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Lebanese Stuffed Grape Leaves

I love Mediterranean food! And stuffed vine leaves have always been a favorite. I will order them at any restaurant that has them on the menu- meat stuffed, rice stuffed, all of them! Here is the meat stuffed version. Made traditionally with ground lamb and rice, but you can make them with beef too. Just make sure the meat you select is as lean as possible. I can't stress that enough. 90% lean at least. Otherwise your results will be greasy and not good. I hesitated to learn how to make my own stuffed grape leaves for years, having been given the impression that they are difficult to do. Once I finally did try, I laughed at myself for not having done so sooner. It's great to make your favorites yourself! Here I will take you step by step through the process, and show you how easy it is to roll them up.

The Recipe:

  • 1 1/2 lbs. of lean ground lamb or beef

  • 1 cup of uncooked white rice, rinsed and drained

  • 1/2 tsp. ground cinnamon

  • 1/4 tsp. ground allspice

  • 1 tsp. black pepper

  • 2 tsp. salt

  • about 100 vine leaves- You can get these in jars from some stores. You can also use fresh grapevine leaves and prepare them yourself by blanching them first in boiling water to soften them, and then run them under cold water, and they are ready for use.

  • 3/4 cup lemon juice

The Process:

In a big bowl, combine meat, rice, and spices.

Next you will want to make sure you have a clean space along the counter to be your rolling surface. Using a Tbs. measure, scoop out a Tbs. of meat mixture, and squish it into a stubby cigar shape. Place that along the top of a single vine leaf.

Then you fold the leaf around the meat. Start with the very top, fold it down, and then the sides, fold them in.

Which will start to make it resemble a leaf envelope. (please forgive the ghastly chipped nail polish. It's hard to keep a manicure when you work outside a lot with your hands!)

Then you just roll the top down to the bottom, and that's it!

One stuffed leaf rolled!

Continue to repeat this process. Keeping in mind as you go that not all leaves are going to be suitable for the task. Some will be ripped, or maybe too small, or you may notice a blemish. That's okay- these rejects are still important. Set them aside for lining your cooking pot.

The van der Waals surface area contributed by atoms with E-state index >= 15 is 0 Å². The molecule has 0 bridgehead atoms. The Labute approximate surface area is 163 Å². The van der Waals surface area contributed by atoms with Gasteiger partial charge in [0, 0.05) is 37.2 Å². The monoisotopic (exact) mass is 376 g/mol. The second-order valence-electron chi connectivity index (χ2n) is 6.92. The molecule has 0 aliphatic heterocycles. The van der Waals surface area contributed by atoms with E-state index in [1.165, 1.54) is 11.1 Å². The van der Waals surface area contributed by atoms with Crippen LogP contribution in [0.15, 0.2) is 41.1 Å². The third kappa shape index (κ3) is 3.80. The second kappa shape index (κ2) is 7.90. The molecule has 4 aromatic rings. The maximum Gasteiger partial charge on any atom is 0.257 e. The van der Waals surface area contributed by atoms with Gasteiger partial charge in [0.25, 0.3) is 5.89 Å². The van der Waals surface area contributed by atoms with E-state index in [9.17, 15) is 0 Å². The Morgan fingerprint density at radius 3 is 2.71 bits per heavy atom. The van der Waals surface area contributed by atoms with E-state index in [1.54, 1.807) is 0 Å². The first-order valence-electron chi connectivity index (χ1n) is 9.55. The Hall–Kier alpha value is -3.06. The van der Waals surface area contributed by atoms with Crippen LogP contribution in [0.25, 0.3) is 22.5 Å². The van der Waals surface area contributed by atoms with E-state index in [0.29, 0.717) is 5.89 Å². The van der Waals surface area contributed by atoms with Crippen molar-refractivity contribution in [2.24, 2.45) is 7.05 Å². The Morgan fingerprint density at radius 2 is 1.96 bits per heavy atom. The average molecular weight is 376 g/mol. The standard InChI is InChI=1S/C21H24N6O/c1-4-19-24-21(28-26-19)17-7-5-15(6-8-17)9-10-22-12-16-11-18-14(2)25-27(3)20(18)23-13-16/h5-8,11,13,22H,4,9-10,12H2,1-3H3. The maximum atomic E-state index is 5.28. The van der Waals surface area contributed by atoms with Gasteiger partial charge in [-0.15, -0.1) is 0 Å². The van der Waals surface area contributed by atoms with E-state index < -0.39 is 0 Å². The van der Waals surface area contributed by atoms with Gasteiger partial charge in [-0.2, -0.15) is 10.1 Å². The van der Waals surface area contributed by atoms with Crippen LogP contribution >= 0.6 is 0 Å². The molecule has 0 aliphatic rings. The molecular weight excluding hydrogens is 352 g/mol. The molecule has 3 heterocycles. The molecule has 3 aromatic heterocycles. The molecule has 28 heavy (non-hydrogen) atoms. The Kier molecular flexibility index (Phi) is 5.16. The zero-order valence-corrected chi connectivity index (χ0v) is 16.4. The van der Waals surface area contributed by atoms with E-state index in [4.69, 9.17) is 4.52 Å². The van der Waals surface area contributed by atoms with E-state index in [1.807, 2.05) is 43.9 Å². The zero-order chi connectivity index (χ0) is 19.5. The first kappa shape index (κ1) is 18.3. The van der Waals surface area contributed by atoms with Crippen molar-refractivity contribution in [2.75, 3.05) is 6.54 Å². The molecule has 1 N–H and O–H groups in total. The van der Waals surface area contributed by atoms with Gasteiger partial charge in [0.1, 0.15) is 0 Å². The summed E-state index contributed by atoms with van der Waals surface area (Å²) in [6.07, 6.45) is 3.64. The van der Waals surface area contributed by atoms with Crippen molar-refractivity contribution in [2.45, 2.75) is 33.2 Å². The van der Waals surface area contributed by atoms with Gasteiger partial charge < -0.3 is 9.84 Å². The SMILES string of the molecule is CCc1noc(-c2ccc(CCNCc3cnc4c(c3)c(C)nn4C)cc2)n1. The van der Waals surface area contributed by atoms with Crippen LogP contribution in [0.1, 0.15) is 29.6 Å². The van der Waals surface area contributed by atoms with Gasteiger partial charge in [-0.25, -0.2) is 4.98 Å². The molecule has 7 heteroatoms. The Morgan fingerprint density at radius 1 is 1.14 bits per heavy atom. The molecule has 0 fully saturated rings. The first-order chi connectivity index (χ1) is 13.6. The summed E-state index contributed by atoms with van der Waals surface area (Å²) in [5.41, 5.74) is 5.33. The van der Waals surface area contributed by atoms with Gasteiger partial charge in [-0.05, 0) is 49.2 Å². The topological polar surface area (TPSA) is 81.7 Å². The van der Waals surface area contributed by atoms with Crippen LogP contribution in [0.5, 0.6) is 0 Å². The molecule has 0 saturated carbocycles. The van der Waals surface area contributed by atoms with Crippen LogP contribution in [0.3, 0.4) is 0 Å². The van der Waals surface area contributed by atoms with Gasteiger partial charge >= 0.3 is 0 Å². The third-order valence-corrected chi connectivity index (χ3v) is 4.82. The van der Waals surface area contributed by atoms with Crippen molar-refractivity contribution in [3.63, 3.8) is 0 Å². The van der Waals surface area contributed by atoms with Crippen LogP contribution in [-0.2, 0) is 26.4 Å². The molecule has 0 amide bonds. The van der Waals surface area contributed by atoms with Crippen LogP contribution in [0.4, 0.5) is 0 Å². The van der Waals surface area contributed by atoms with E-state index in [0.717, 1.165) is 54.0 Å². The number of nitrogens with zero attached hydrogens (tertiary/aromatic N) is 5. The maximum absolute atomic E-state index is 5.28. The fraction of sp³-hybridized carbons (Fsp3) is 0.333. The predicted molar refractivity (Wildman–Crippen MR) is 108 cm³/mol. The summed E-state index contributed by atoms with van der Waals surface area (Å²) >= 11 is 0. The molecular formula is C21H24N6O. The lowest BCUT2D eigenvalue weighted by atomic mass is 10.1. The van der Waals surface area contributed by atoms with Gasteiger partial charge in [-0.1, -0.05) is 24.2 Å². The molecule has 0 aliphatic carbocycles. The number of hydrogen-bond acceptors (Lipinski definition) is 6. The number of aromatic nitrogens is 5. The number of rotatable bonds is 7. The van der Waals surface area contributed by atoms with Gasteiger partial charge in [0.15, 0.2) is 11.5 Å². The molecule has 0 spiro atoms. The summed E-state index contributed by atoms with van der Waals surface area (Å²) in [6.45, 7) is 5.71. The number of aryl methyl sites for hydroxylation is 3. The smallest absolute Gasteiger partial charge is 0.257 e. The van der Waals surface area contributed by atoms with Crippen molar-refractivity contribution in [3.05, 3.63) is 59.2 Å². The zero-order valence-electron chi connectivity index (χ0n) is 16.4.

Once all your meat mix is used up, and all your leaves are rolled, take some remaining leaves and create a layer covering the entire bottom of your cooking pot. You want this layer to insulate the rolls, so make it thick. Then start to place your rolls in a layer on top.

It is important to take care to make sure the rolls are placed next to each other tightly enough so they can't come un-rolled during the cooking, but not so tightly that the rice can not expand. It's also a good idea to crisscross your layers. This makes it easier after cooking to take the finished rolls out without them getting stuck in each other.

Take your last remaining leaves and cover the rolls with them like a blanket.

The next step is where I have previously run into trouble. You need to gently weigh down the whole thing while it cooks. Typically you use a plate, invert it, and place that on top. If you do not have a plate that is small enough to fit inside your cooking pot, try the lid of a smaller pot. *Please be warned- if you are reaching for a tea cup plate, or something not designed to be eaten off of, check first that this plate is not glazed with anything that may be harmful to consume. Some dishware that is meant to be decorative can have lead in it.

Here, I am using the lid from my smallest pot to gently press down on the leaf rolls. This prevents them from floating and keeps the rolls rolled.

Pour in the lemon juice, and add water until your leaves are all submerged. You want the water level to come up to the plate. Put a lid on it and bring it to a gentle boil. Reduce heat, and simmer covered for 45 minutes, or until the rice is tender.

This of course requires taste testing! ;)

Finished grape leaves can be gently removed from the pot and served warm, or saved and served cold. These go great with hummus and tabbouleh for a Lebanese themed dinner.



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